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    Challenging cases in urology: A case of hydronephrosis, sepsis, and pain

    “Challenging Cases in Urology” is a new Urology Times section in which residents from the nation’s leading urology programs present their toughest cases and how they ultimately managed them. Cases inform readers of the problem-solving process and provide a lesson from the authors’ experience.       


    Sara Valente, MDSara Valente, MD

    Sara Valente, MD, is a fourth-year urology resident at the University of Connecticut School of Medicine, Farmington.


    A 61-year-old female presented to the emergency department with a complaint of acute-onset right-sided flank and abdominal pain that awoke her from sleep. She described associated nausea, but denied urinary symptoms, hematuria, fever, or chills. One month ago she had been treated for a presumed urinary tract infection after presenting with dysuria and urinary frequency. She also reported intermittent abdominal pain dating back approximately 2 months.

    Her past medical and surgical history was notable for a right-sided UPJ repair in 1978 as well as a history of nephrolithiasis and right-sided ESWL. She did not know the stone composition. Additional surgical history included only a previous tonsillectomy.


    Evaluation in the emergency department revealed a leukocytosis of 16.7 thou/µL, a normal serum creatinine, and a clean catch urinalysis with 1 WBC/HPF, 4 RBC/HPF, nitrite positive, and leukocyte esterase negative. Complete metabolic panel and liver function tests were all within normal limits. A CT scan demonstrated moderate right-sided hydronephrosis, symmetric nephrograms, and a small calcification that appeared to be within the distal right ureter (figures 1 and 2).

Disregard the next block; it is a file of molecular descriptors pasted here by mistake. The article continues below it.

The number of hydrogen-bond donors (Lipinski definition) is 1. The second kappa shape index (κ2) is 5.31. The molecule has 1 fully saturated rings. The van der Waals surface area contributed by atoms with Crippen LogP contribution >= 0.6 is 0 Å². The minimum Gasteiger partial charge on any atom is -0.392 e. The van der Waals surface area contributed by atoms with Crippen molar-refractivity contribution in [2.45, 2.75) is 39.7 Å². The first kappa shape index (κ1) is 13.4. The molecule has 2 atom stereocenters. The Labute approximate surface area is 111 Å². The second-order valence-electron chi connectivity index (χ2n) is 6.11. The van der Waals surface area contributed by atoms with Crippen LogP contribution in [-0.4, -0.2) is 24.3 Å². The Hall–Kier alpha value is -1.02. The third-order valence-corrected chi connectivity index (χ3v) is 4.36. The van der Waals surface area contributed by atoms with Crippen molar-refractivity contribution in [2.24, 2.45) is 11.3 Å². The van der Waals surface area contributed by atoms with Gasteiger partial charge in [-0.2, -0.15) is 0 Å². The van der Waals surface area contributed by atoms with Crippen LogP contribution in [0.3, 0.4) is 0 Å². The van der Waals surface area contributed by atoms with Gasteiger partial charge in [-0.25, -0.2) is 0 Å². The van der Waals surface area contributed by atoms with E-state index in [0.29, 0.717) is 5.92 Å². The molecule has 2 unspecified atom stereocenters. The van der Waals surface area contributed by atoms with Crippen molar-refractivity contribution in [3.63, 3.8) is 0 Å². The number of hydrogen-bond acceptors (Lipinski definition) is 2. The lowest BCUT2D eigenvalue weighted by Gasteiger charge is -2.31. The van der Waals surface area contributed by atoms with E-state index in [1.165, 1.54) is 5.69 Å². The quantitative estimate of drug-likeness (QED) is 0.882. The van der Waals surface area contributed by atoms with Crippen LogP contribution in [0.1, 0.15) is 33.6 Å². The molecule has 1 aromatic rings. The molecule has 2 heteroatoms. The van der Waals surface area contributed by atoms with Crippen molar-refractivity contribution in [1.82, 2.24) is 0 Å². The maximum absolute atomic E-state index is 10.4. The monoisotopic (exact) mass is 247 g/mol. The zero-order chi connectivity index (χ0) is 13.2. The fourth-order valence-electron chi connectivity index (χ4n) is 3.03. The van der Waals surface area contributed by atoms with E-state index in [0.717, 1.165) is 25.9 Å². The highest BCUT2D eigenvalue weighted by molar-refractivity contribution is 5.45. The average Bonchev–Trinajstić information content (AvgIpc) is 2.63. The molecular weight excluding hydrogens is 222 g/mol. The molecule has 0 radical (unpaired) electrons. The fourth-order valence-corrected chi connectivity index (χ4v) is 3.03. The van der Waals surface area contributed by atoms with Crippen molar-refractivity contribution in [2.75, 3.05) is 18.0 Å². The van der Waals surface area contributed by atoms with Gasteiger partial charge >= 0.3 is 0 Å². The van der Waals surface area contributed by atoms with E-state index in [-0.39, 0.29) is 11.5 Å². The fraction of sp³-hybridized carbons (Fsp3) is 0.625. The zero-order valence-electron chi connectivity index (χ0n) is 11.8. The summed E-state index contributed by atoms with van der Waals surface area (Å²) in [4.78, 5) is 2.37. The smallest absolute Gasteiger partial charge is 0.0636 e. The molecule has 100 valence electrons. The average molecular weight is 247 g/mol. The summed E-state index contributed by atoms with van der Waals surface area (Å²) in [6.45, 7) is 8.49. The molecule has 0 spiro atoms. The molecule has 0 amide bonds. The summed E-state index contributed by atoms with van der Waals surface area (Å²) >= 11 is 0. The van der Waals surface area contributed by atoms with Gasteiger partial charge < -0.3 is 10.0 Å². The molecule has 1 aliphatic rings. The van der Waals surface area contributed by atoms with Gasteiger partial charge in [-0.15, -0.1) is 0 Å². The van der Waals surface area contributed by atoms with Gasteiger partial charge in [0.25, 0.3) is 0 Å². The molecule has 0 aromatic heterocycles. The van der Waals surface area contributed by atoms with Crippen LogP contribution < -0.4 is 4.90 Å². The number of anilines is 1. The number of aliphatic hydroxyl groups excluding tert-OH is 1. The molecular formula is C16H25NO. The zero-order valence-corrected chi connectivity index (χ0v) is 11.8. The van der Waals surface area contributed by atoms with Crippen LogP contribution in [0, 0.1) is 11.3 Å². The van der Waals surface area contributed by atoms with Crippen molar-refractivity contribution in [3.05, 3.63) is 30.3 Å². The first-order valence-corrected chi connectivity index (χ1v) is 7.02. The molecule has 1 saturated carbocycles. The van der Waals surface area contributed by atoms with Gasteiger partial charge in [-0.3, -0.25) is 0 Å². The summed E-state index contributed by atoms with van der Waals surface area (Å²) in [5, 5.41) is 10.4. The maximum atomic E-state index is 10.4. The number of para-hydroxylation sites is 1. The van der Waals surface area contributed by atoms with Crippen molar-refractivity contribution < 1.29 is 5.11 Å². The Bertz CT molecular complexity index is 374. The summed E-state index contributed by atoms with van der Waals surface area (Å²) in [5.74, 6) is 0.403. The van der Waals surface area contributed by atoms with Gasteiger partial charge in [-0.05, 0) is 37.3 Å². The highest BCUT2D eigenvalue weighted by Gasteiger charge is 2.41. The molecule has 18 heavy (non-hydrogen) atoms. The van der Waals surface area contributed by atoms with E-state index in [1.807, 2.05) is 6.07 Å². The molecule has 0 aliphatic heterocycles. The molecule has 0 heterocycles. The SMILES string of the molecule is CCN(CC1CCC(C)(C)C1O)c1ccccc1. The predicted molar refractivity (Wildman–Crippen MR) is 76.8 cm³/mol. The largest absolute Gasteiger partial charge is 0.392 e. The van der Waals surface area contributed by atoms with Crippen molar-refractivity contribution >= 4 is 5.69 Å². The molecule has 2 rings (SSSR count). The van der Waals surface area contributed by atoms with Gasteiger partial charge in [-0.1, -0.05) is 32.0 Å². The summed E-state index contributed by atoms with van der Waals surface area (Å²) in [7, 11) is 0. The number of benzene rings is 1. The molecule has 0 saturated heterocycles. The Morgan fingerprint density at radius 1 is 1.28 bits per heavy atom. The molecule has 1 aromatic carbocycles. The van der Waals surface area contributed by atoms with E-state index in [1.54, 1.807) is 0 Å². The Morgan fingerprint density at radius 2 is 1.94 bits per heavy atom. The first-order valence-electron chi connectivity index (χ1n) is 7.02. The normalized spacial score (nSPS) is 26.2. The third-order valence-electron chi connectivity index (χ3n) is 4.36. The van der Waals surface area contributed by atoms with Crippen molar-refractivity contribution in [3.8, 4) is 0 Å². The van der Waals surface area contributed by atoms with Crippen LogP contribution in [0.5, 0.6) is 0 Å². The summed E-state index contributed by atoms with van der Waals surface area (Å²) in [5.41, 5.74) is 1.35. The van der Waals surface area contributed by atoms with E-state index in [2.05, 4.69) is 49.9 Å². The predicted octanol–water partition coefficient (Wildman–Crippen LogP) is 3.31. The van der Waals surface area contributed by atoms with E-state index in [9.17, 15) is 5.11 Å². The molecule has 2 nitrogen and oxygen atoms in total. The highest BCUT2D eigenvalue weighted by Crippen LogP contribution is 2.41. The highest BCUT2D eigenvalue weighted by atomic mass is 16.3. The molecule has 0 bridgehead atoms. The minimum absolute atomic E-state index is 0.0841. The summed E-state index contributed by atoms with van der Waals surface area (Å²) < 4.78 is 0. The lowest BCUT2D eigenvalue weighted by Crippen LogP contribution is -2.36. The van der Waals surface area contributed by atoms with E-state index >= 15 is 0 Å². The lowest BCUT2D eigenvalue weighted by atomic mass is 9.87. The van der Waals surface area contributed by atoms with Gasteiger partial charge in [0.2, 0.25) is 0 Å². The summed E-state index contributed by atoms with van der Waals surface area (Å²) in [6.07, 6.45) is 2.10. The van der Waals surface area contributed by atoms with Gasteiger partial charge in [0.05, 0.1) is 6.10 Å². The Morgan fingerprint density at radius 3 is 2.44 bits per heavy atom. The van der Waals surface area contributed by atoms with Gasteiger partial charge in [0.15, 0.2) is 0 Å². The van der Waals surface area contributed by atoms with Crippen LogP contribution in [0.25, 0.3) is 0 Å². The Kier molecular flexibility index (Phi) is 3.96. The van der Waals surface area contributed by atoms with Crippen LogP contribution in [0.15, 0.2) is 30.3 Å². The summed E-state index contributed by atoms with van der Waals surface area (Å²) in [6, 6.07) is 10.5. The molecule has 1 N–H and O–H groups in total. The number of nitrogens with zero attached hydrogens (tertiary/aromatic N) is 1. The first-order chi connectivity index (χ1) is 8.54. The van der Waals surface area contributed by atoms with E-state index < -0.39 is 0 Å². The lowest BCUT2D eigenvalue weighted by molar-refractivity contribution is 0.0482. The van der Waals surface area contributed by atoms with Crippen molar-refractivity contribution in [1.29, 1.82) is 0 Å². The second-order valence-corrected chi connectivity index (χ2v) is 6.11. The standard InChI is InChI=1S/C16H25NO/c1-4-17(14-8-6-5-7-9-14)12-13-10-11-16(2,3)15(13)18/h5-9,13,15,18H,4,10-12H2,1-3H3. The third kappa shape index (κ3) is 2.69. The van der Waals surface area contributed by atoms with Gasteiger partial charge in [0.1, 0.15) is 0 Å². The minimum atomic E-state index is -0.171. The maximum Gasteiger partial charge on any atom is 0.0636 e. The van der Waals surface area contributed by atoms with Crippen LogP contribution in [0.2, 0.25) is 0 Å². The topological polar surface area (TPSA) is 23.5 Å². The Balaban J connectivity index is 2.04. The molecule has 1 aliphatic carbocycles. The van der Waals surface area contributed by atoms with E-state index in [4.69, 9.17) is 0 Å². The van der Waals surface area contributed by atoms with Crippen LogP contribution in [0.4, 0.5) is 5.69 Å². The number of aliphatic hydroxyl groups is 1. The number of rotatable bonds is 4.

Figure 1. Initial CT scan revealed moderate right hydronephrosis. (Photo courtesy of Sara Valente, MD)

    Figure 1. Initial CT scan revealed moderate right hydronephrosis.

    gure 2. Right hydroureteronephrosis and small calcification near the right iliac artery. (Photo courtesy of Sara Valente, MD)

    Figure 2. Right hydroureteronephrosis and small calcification near the right iliac artery.

    Based upon these findings, the patient was taken to the operating room for stent placement. Cystoscopic evaluation of the bladder revealed no pathology. A right retrograde pyelogram showed a normal distal ureter with moderate hydronephrosis proximally, but no filling defect suggestive of a stone. A right ureteral stent was placed without difficulty. The patient remained afebrile and was discharged home.

    The following day, the patient called and complained of persistent abdominal pain, nausea, urinary frequency, and urgency. She was encouraged to return to the emergency department where she was found to be afebrile, hemodynamically stable, but clearly uncomfortable. Her examination was significant for generalized abdominal pain and right CVA tenderness.

    Next: What’s your working diagnosis and how would you proceed?


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